Friday, October 29, 2010

Animal Sacrifice

In the United States, October is known for Halloween. Millions of kids and adults will dress up as their favorite monster or celebrity and go to parties and trick or treat.

But in India, Bangladesh and Nepal, October is known for festivals involving animal sacrifices on a massive scale. In Bangladesh and some parts of India, the festival of Dussehra involves the ritual slaughter of thousands of animals at temples in honor of the Hindu goddess Sati. During the festival of Durga Puja, in order to honor the goddess Durga, animals are also slaughtered at temples throughout India and Bangladesh. In most of India, animal sacrifice is illegal and authorities and animal welfare organizations have been working to convince locals to replace the animal sacrifice, known as bali, with other offerings like pumpkins, cucumbers and other foods.

But no festival in South Asia demands more animal lives be lost than Nepal’s festival of Dashain, which began on October 15 and runs for fifteen days. Each year, hundreds of thousands of animals are sacrificed for the goddess Durga. In temples around the country, thousands of water buffaloes, pigs, goats, chickens and ducks are killed in order to please the goddess and protect against evil. So many animals are needed that they need to be trucked in from India and Tibet; one news report said that 20 truckloads of buffaloes are arriving daily. In 2009, over a million animals lost their lives in this two week period. Another Nepalese event is the month-long Gadhimai festival, which occurs every five years in November and likewise involves the sacrifice of hundreds of thousands of animals to the goddess Gadhimai, in order to end evil and bring prosperity. Gadhimai draws millions of attendees from both Nepal and India, who come because animal sacrifice is legal here.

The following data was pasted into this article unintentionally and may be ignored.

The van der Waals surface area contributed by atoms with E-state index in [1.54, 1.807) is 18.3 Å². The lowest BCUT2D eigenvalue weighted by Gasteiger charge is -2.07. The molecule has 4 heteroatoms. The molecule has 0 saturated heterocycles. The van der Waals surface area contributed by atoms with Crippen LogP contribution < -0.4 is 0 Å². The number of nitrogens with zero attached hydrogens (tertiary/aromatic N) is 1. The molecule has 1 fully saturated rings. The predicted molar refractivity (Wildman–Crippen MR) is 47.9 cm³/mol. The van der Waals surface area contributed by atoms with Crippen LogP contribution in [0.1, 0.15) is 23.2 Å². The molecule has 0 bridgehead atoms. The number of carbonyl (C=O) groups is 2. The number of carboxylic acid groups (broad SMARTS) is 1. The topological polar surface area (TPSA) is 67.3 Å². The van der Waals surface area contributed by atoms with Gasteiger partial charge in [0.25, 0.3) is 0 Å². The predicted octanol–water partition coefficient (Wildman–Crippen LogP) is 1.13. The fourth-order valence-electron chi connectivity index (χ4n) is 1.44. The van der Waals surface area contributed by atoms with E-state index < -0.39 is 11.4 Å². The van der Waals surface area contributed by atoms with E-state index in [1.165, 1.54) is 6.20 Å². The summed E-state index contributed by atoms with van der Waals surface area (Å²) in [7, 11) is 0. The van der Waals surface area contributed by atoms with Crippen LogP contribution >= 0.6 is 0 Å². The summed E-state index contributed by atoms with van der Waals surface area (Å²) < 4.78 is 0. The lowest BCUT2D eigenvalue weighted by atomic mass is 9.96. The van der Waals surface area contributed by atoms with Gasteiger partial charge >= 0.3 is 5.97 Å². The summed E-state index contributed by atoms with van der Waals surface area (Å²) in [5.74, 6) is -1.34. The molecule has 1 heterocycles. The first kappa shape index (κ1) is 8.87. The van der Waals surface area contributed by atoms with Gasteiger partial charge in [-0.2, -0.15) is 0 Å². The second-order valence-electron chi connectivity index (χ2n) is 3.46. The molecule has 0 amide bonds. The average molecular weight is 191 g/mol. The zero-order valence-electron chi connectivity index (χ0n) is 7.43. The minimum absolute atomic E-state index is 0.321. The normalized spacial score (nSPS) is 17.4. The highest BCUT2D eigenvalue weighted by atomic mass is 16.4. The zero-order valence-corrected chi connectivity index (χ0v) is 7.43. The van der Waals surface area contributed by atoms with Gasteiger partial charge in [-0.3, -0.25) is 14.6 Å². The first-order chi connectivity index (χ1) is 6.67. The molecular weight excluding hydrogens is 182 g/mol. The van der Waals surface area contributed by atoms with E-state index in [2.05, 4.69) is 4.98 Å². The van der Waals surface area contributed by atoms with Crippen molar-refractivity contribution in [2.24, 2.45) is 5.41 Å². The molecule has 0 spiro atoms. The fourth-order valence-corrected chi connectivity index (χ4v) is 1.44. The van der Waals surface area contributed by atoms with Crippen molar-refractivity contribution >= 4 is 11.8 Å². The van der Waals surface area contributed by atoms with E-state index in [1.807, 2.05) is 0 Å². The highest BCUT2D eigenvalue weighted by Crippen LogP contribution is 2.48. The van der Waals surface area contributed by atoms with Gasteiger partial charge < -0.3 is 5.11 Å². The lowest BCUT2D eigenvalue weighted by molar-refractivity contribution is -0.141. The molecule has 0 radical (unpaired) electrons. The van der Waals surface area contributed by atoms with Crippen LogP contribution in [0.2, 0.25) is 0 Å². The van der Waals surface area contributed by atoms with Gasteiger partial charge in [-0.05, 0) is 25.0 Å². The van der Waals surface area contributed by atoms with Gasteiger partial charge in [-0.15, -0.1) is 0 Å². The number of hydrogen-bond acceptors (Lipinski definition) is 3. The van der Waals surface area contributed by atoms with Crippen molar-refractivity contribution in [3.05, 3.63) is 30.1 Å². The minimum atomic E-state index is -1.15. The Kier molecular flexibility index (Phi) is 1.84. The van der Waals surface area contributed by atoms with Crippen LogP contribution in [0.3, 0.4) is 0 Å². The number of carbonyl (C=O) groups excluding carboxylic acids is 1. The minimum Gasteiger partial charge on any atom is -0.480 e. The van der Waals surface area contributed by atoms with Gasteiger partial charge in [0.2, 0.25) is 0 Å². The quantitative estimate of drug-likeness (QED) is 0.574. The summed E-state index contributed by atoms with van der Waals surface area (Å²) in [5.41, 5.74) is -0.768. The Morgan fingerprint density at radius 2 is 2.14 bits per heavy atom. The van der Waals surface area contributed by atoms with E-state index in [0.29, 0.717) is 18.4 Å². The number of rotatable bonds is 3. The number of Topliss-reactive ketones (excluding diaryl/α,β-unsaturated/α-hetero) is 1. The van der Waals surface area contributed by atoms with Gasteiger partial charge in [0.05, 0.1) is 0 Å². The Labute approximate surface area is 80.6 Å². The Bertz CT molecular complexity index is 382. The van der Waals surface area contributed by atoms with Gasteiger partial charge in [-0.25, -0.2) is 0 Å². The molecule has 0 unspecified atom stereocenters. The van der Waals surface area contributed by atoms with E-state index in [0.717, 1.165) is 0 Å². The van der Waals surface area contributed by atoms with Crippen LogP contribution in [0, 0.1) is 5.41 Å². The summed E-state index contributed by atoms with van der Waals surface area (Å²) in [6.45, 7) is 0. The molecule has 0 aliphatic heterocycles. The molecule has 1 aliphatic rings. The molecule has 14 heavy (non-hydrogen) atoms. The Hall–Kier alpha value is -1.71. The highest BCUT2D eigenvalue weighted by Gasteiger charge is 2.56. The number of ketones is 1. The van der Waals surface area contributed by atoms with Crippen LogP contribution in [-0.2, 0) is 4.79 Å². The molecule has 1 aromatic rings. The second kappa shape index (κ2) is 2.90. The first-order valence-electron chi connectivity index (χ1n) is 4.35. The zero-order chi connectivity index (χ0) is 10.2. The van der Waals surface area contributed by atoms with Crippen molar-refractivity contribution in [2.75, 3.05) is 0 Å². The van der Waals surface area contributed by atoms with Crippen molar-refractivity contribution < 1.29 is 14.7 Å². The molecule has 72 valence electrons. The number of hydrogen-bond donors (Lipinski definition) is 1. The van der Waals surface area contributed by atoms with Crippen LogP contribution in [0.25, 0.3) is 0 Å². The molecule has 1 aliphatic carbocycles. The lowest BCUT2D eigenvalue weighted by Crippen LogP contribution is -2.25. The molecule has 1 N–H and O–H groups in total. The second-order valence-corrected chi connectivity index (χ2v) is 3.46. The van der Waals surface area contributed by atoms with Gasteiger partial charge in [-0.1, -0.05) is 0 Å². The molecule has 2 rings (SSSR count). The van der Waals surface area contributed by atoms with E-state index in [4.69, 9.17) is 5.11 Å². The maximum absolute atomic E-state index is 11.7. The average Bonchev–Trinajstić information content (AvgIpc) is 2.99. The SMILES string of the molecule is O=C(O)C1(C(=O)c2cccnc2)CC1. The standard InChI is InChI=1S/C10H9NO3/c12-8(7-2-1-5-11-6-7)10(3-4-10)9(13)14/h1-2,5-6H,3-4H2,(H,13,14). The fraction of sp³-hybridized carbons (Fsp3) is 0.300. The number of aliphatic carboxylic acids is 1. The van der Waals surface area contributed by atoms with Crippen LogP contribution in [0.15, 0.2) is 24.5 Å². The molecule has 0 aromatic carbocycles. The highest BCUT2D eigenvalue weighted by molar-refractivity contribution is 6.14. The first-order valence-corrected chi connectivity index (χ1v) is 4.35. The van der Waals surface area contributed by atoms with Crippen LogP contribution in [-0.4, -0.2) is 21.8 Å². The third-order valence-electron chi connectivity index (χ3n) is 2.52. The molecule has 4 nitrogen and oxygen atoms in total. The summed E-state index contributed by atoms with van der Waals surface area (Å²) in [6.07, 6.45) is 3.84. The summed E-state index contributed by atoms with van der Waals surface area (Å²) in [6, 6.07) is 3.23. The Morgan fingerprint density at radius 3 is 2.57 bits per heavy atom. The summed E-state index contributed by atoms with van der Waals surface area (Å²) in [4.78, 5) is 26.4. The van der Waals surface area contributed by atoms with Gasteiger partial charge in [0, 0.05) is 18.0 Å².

In recent years, Nepalese animal rights organizations like Animal Welfare Network Nepal (AWNN) have been attempting to stop the sacrifices and substitute new activities for the celebrations, but have thus far been unable to sway public opinion. AWNN argues that animal sacrifice is not consistent with Hindu values, and that goddesses like Durga, who is a symbol of both power and motherly love, would not want animals to be slaughtered in their name.

Proponents of animal sacrifice in South Asia note that not only are these practices cultural traditions that date back thousands of years, but that the animals live better lives than the billions of animals who are raised and killed for food every year in Western factory farms. We could also add that Westerners’ distaste at practices like this stem in part from the very public, and very bloody, way in which the animals are killed. In the United States, animals are killed in slaughterhouses which very few of us will ever see, in conditions which are, for all intents and purposes, invisible. Their suffering is thus invisible, allowing us to conveniently ignore it. The killing of animals in India, Bangladesh and Nepal is, for sure, brutal (many of the animals are hacked to death and beheaded), but comparatively speaking, even a few hundred thousand animals who lose their lives this way (in countries where meat consumption is quite low) is relatively minor compared to the billions of animals who lose their lives every year in the US.